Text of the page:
You can add virtual numbers for $4.99 each per month. A virtual number is an additional phone number in a different area code that will ring your phone so that, say, your mother in Florida can call you without paying long-distance charges. Virtual numbers are available with U.S. and Canadian area codes where Vonage has service, plus Mexico City and parts of the U.K. Another option: sign up for an 800 number--also $4.99 per month--which provides 100 minutes of toll-free calls for incoming callers in the States.
For $9.99 per month, you can opt for one of two softphones, which give you a phonelike interface on your PC, that Vonage offers. If you are traveling a great deal, the softphones will let you make calls on your laptop (with a headset) without running up the minutes on your cell phone. And if you live your life out of a hotel room, take note: as with other VoIP services, you can connect to your Vonage account through your adapter and any broadband connection, which means you can throw the adapter in your suitcase and take your number with you when you're on the road.We judge a VoIP service's performance on how calls sound under baseline conditions, as well as during data uploads and data downloads. The overall weighted average is based on calls made under these three conditions. Baseline conditions are given the highest weight of 66 percent; audio quality during data uploads and data downloads each factor 17 percent of the weightings. The scale for the voice-quality ratings is from 0 to 10.0, with a perfect score of 10.0 equaling our reference analog connection.
(Higher scores are better)
|Overall weighted average||All PCs off||During download||During upload|
Nearly all of the VoIP services we've tested provide a baseline audio quality that rivals that of a regular analog (landline) phone connection. (We refer to baseline quality as the audio quality of the VoIP service when the telephone adapter, or TA, is the only device sending and receiving substantial amounts of data over the local network. During these tests the only other devices permitted to transmit and receive network traffic are the broadband modem and the router.)
Vonage deserves kudos for being only one of two VoIP services (the other being AT&T CallVantage) we've tested where the clarity of the audio equaled that of analog call quality. The audio volume was actually louder than we experienced with our analog phone. As we've seen with every VoIP service that has come through our doors, however, a barely noticeable background hiss was present on both ends of a call. This faint background noise did not impact our ability to make and receive calls; it was little more than a very minor distraction, most evident when no one was speaking.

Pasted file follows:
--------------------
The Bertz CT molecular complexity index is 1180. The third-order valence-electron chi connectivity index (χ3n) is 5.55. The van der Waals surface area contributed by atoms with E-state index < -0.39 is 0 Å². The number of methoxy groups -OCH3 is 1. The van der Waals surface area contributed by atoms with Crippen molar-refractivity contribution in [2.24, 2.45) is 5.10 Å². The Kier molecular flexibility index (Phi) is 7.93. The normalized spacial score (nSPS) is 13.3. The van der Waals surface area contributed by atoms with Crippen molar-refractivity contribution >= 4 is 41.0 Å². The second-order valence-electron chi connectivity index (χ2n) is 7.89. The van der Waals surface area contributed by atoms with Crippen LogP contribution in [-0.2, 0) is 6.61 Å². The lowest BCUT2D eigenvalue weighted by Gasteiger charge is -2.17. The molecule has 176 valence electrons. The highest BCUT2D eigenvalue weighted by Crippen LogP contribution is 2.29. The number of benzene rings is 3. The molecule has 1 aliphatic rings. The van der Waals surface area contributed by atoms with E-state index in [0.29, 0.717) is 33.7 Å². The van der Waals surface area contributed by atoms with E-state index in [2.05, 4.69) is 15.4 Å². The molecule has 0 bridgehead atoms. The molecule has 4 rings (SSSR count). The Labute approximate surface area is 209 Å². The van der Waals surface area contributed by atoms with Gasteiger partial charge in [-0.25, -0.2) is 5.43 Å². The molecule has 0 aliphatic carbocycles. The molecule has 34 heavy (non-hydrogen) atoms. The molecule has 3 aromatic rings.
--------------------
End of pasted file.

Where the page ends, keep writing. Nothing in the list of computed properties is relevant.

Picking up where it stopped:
The majority of VoIP services we've looked at come with TAs that are designed to plug into an existing router. Vonage, on the other hand, comes with the Linksys RT31P2, which is a TA and a three-port wired Ethernet router--designed to connect directly to your broadband modem, with all other networked devices plugging into the Linksys device. From a VoIP-performance perspective, this is a very smart move. By integrating the TA and the router together, the TA can give priority to the voice data packets, minimizing the loss of audio quality when the network bandwidth becomes saturated--this is commonly referred to as Quality of Service (QoS).
Most small business and home broadband connections do not have enough upstream throughput to support both voice and data packets simultaneously. The unfortunate result of this fact is that most of the VoIP services we've seen suffer significant audio-quality degradation during calls that take place when the VoIP user is also generating significant upstream traffic from a PC, such as uploading photographs to an online photo-finishing service. Vonage did not suffer from these problems because the Linksys device is designed specifically to avoid them. The trade-off is that your Internet data throughput speeds will significantly decrease during VoIP calls. We noticed an approximate 22 percent drop in downstream throughput from our Internet connection during VoIP calls. More notably, our upstream throughput dropped a precipitous 64 percent during VoIP calls. Depending on how frequently you upload files from your computer, this might not be a significant issue for you. If you would rather give priority to your data packets and you're willing to live with subpar voice quality, you can manually change the QoS settings for the Linksys TA/router. You can also adjust the level of bandwidth used for voice traffic at Vonage's Web site with its Bandwidth Saver feature.
Performance analysis written by CNET Labs Manager, Daniel A. Begun.
Find out more about how we test VoIP.Apart from a collection of FAQs and details on the Web site, Vonage offers e-mail answers for installation and technical support, customer service, and billing, as well as a toll-free, 24/7 Vonage help phone or fax line. Our calls were answered promptly and usefully in all cases, whether the questions dealt with installation or the service, such as how to change phone numbers and how to activate the fax service. In one case, the attendant was unsure of the answer (to a question about the possibility of purchasing a second phone adapter for the purpose of traveling) but quickly and courteously found out what we needed to know. Service, in other words, proved perfectly satisfactory.
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